SAN FRANCISCO (AP) – The San Francisco Police Department will be the first in the nation to voluntarily agree to state oversight after the U.S. government ended an Obama-era program aimed at easing tensions amid fatal police shootings of black men across the country, officials announced Monday. California Attorney General Xavier Becerra said his office will oversee the implementation of nearly 300 reforms recommended by federal officials to help the San Francisco department rebuild community trust. At least 15 law enforcement agencies nationwide had been receiving nonbinding federal advice and technical assistance to improve practices involving use of force, racial bias, recruitment and other issues. However, the DOJ opted in September to stop providing resources or guidance for the Community Oriented Policing Services, or COPS, program. Instead, the department announced the program would focus on tackling such issues as violent crime and gangs to more closely reflect the Trump administration’s lawand-order agenda. “We made a promise to our residents and to our communities that we were going to transform our police department – and partnering with Attorney General Becerra will allow us to follow through on that pledge,” Mayor Mark Farrell said. Becerra, who has filed a number of lawsuits over Trump administration policies, said the federal government should not abandon local law enforcement agencies that reach out for support. Then-Mayor Ed Lee called for a federal review of the San Francisco Police Department in 2016, after officers exchanged racist and homophobic text messages and 26-year-old Mario Woods was shot by police. The shooting of Woods, a black man suspected in a stabbing, was caught on video and sparked protests that led to the resignation of Police Chief Greg Suhr. The DOJ found that San Francisco police used force against blacks more often than other racial groups and also stopped AfricanAmerican drivers at a disproportionately high rate.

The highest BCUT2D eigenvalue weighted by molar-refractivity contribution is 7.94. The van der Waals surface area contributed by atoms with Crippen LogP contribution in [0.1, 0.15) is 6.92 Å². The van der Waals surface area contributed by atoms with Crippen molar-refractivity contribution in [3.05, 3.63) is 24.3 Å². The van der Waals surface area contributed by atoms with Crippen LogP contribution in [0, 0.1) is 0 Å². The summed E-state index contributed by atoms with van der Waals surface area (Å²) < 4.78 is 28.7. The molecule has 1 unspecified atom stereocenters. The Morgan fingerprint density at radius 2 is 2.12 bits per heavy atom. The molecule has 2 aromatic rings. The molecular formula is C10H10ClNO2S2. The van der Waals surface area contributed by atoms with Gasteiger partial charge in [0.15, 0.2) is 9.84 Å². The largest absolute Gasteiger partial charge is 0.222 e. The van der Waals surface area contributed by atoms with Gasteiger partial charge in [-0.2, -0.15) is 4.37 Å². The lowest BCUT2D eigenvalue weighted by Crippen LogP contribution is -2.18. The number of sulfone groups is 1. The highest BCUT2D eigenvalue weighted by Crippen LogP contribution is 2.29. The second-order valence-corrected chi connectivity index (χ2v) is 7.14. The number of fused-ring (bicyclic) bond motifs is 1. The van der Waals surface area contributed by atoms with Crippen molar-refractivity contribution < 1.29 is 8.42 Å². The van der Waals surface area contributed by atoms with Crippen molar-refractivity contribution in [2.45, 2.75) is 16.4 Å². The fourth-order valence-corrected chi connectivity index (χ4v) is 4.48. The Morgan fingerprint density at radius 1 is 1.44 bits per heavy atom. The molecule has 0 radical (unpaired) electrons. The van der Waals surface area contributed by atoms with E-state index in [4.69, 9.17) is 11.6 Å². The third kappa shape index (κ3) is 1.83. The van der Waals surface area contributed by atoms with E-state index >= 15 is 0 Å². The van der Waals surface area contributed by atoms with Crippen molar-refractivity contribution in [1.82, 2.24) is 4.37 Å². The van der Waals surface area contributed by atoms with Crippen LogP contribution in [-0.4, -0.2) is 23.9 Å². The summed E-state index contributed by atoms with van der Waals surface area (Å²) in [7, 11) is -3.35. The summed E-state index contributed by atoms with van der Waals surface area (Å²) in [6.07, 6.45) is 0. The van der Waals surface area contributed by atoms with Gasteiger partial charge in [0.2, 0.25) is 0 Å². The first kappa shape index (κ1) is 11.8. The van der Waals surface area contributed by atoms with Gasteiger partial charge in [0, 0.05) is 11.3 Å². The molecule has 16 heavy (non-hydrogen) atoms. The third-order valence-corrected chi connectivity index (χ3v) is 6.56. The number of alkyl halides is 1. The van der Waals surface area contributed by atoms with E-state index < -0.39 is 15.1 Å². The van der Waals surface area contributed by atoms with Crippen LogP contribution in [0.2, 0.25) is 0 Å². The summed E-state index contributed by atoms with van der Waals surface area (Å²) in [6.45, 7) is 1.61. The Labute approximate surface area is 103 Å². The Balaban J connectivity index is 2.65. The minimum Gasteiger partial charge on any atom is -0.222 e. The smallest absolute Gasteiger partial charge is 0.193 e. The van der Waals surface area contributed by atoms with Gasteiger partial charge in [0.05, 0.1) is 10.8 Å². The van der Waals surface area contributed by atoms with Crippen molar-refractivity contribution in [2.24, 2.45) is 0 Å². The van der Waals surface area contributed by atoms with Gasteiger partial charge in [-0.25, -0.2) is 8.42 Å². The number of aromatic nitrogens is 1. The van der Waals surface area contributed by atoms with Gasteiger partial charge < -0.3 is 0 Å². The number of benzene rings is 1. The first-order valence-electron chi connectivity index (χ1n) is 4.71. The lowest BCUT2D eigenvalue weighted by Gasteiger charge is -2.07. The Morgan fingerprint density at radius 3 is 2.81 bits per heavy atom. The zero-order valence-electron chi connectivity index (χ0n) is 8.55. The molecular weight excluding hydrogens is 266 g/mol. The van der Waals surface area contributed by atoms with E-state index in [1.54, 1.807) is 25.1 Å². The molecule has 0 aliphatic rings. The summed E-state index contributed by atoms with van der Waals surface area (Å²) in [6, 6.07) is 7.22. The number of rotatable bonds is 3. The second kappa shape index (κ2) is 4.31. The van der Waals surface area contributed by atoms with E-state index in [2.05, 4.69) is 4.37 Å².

ATLANTA (AP) – The number of African-Americans being locked up in Georgia’s prison system has dropped to historic lows. The trend represents a monumental shift in the way Georgia is punishing nonviolent offenders, The Atlanta Journal-Constitution reported. While prison admissions have dropped nearly 19 percent in the past eight years, the incarceration of black inmates fell by 30 percent, according to records from the Georgia Department of Corrections. The number of black inmates entering the prison system last year was at its lowest level in decades, records show. Georgia has long been condemned for its mass incarcerations of African-Americans, which has decimated communities across the state, the newspaper reported. The imprisonment of tens of thousands of African-Americans has “hollowed out neighborhoods of parents and employable men,” said James Forman Jr., author of “Locking Up Our Own: Crime and Punishment in Black America.” “It’s just been devastating.” Black people make up nearly a third of Georgia’s population and nearly two-thirds of its prison population. But records show that those numbers are turning around. In 2009, the peak year of prison admissions, African-Americans accounted for 61 percent of new inmates. Last year, the proportion was 52 percent. Forman, a Yale law professor who grew up in Atlanta, said he is heartened by the trends in prison admissions. “People are finding out there are more economically efficient and morally compassionate alternatives to prison,” he said.

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NEW YORK (AP) – A Ram truck ad that used a speech by Martin Luther King Jr. is drawing a backlash. The ad shows people doing service-oriented tasks set against audio of King’s speech, which urges people to be “great” by serving the greater good rather than being successful. It was supposed to highlight the volunteer program Ram Nation. But it was criticized by viewers and ad experts alike for forging too tenuous a connection with the civil rights hero. On Twitter, most people expressed the idea that using King’s speech to “sell trucks” crossed a line between a heartfelt message and exploiting emotions just to push a vehicle. “They pushed it over the edge,”